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Can’t hear yourself think? It’s time to get back to nature

Nov 29, 2019
The sounds we encounter each and every day have a profound effect on our physical and mental wellbeing, one that’s often greatly underestimated.

Our hearing is the one sense we can never switch off – we’re always listening, and our subconscious is constantly processing what’s happening in the world around us. Traffic noise, the chatter of an open plan office, the radio-friendly soundtrack that’s piped into a supermarket – in the bustling, modern world, it’s becoming increasingly difficult to escape the constant barrage of ambient noise. According to Paul Madaule, a therapist who founded The Listening Centre in Toronto more than 40 years ago, the result can leave people feeling physically and mentally wiped out. In order to combat this worrying trend, people are beginning to seek connections with nature. Architects and designers have turned to biophilic design – a sustainable design strategy that brings organic elements into buildings, such as wooden furniture and maximising the use of sunlight – and similarly, natural sounds are becoming a calming backdrop for both work and relaxation.
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As part of a recent study, researchers have pinpointed a scientific explanation for why sounds from nature have such a positive effect on our psyche – by physically altering the connections in our brains, they reduce our fight-or-flight instinct. Cassandra Gould van Praag, PhD, a research fellow at the University of Sussex, says the study’s findings may have a significant real-world impact, especially for those struggling with high stress levels. “I would definitely recommend a walk in natural surroundings to anyone, whether they're currently feeling frazzled or not. Even a few minutes of escape could be beneficial.”

Although many of us would love the opportunity to head out for a stroll in the great outdoors during our lunchbreak, there are often a number of practical obstacles which prevent this from being a feasible reality. And so we turn to technology to bridge the gap between ourselves and nature in the pursuit of wellness and good mental health. Meditation apps like Headspace and Calm allow the user to access an array of restorative soundscapes from their smartphones – and today, both are valued at approximately $250m, boasting 12 and 8 million users respectively.
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The Mindfulness industry as a whole has seen unstoppable growth in recent years, and is currently worth a staggering $4 billion. However, the idea of relaxing to a soothing sonic backdrop isn’t a new concept. In fact, Hermann von Helmholtz, a German physician and physicist, wrote as far back as the 1860s that reproducing the sounds of the wind and the sea could benefit human psychological health – and he was right. Research, including several studies done at the University of Surrey, made connections between exposure to the sounds of wind, water and particularly birdsong to decreased stress. As nature’s alarm clock, birds are proven to make most people feel secure – when they’re happily tweeting, things are normally quite safe.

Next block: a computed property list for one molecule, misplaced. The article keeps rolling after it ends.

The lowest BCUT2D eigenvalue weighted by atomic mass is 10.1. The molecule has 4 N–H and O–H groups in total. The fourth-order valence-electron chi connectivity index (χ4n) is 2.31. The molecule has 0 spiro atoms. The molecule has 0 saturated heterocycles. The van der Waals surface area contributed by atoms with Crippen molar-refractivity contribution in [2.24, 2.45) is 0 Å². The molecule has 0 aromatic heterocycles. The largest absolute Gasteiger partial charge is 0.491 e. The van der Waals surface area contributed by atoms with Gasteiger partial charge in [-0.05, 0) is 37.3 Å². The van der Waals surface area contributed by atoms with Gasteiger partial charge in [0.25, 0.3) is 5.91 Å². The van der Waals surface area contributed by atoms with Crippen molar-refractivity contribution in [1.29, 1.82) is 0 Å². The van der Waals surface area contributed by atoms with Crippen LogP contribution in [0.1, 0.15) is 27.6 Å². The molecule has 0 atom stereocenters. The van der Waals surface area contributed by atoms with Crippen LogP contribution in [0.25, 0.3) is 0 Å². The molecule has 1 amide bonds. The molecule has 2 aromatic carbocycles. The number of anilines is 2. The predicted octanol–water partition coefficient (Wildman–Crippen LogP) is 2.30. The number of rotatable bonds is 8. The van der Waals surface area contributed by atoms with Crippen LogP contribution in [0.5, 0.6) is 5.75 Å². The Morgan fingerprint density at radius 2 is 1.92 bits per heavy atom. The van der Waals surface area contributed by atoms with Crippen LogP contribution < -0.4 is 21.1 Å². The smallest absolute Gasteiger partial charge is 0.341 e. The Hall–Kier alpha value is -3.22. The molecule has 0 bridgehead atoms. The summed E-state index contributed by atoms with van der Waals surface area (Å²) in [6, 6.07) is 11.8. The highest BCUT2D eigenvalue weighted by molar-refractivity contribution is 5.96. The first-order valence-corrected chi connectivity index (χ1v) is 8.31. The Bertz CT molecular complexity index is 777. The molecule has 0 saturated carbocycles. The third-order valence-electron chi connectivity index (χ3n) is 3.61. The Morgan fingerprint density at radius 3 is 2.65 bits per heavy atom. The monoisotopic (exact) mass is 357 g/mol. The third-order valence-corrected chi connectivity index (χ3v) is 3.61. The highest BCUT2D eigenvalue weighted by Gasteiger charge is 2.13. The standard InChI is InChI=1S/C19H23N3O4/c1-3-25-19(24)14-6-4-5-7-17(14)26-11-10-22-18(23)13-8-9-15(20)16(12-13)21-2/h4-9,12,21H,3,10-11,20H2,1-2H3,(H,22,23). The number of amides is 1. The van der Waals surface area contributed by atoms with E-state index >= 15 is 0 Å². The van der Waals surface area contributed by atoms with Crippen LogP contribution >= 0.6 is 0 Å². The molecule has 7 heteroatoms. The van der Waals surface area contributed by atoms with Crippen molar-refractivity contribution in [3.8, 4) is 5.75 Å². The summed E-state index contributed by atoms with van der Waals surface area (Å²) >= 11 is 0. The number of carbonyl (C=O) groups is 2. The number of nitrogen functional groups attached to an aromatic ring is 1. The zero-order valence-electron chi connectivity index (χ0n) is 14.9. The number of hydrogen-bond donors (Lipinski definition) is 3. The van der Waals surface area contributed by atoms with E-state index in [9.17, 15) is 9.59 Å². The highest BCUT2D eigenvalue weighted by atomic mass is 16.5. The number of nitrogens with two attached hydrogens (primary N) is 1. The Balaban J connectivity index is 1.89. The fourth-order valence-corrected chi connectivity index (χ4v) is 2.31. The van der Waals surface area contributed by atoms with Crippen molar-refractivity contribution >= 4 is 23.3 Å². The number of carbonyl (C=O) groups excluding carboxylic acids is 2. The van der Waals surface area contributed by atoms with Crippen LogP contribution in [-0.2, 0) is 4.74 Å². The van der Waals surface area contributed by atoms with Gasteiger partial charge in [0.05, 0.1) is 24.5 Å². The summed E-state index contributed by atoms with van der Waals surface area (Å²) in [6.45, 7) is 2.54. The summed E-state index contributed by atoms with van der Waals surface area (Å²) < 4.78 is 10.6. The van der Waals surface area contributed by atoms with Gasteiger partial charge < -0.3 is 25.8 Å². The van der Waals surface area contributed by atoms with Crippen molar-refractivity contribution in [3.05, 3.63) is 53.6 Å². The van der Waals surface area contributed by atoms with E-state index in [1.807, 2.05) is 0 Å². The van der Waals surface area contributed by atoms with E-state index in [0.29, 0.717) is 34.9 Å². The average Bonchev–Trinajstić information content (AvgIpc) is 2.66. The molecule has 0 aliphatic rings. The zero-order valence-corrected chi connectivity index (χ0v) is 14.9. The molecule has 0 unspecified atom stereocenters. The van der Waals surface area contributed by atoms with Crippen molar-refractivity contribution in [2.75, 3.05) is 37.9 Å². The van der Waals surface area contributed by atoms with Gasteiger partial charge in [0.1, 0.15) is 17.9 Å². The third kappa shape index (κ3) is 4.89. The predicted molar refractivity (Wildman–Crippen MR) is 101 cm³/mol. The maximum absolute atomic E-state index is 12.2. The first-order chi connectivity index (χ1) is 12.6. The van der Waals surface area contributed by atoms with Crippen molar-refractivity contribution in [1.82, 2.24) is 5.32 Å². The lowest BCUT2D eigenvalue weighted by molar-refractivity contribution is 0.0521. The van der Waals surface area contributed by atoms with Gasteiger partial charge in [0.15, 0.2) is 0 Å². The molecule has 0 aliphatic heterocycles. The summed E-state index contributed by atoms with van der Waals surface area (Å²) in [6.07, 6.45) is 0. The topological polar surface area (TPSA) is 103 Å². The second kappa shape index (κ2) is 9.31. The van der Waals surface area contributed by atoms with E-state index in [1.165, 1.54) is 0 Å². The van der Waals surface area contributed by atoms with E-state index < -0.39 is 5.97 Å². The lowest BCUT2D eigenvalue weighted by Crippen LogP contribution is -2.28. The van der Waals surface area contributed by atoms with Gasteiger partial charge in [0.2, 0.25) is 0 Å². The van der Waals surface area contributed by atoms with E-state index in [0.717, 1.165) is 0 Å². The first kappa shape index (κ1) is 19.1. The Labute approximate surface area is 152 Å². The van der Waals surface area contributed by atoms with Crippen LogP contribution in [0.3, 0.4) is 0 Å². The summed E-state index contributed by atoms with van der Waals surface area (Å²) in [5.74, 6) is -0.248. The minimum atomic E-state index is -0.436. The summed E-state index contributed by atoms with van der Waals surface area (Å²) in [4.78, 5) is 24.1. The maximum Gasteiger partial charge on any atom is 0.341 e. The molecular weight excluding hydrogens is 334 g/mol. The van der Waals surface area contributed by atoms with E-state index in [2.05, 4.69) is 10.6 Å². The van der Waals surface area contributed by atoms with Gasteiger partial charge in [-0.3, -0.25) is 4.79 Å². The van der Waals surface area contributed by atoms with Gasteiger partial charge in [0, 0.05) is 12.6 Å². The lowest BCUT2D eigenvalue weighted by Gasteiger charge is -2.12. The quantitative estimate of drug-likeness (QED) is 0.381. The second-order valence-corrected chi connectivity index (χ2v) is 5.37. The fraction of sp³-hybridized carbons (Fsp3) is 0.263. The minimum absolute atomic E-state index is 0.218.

Such is the positive power of these pleasant chirps, warbles and whistles, that on the 17th of October, commuters and shoppers at over 5,000 locations across the UK were treated to the uninterrupted sound of birdsong, as part of the RSPB’s campaign to highlight the plight of birds throughout the UK, and scoring a surprise top 20 hit with a track of birdsong in the process. Rebecca Munro, the RSPB's director of communications, said:

"Let Nature Sing got the public talking about what birdsong means to them and the shocking fact that the UK has lost over 40 million birds in just half a century. We all need birdsong in our daily life, but our natural world is in crisis, our wildlife is falling silent."

And if science has taught us anything so far, it’s that the sounds of our wildlife is something to be treasured and cherished, for the good of our mental health if nothing else.

However, it isn’t just the sounds of nature that’ve been known to bring us moments of calm and reflection. Music has also long been known for its therapeutic properties, with a new study finding that listening to music can provide a boost to mental wellbeing, with those taking part in the survey overwhelmingly agreeing that listening to their favourite records was a source of comfort. When asked if listening to albums helped them relax, 82.9% agreed, while 76.4% responded positively when asked if listening to albums made them feel better if they were feeling down. Chief executive of the BPI (representative body for UK record labels), Geoff Taylor agrees it’s a great way to unwind, adding “Its benefits can go much deeper when the listener really takes the time to slow down and immerse themselves in the whole album as the songwriter intended. Fans can engage with what the artist is saying to them, and, as the survey suggests, it’s this point of empathy and the emotional connection it enables, that can help to encourage mindfulness and wellbeing.”

Though there may be no simple fix when it comes to maintaining our mental health and wellbeing, taking time out to immerse ourselves in nature (either first hand or via an app), or indeed rediscovering a favourite album is certainly an extremely positive starting point. So next time you hear the birds singing in your neighbourhood, perhaps stop for a second and just… listen.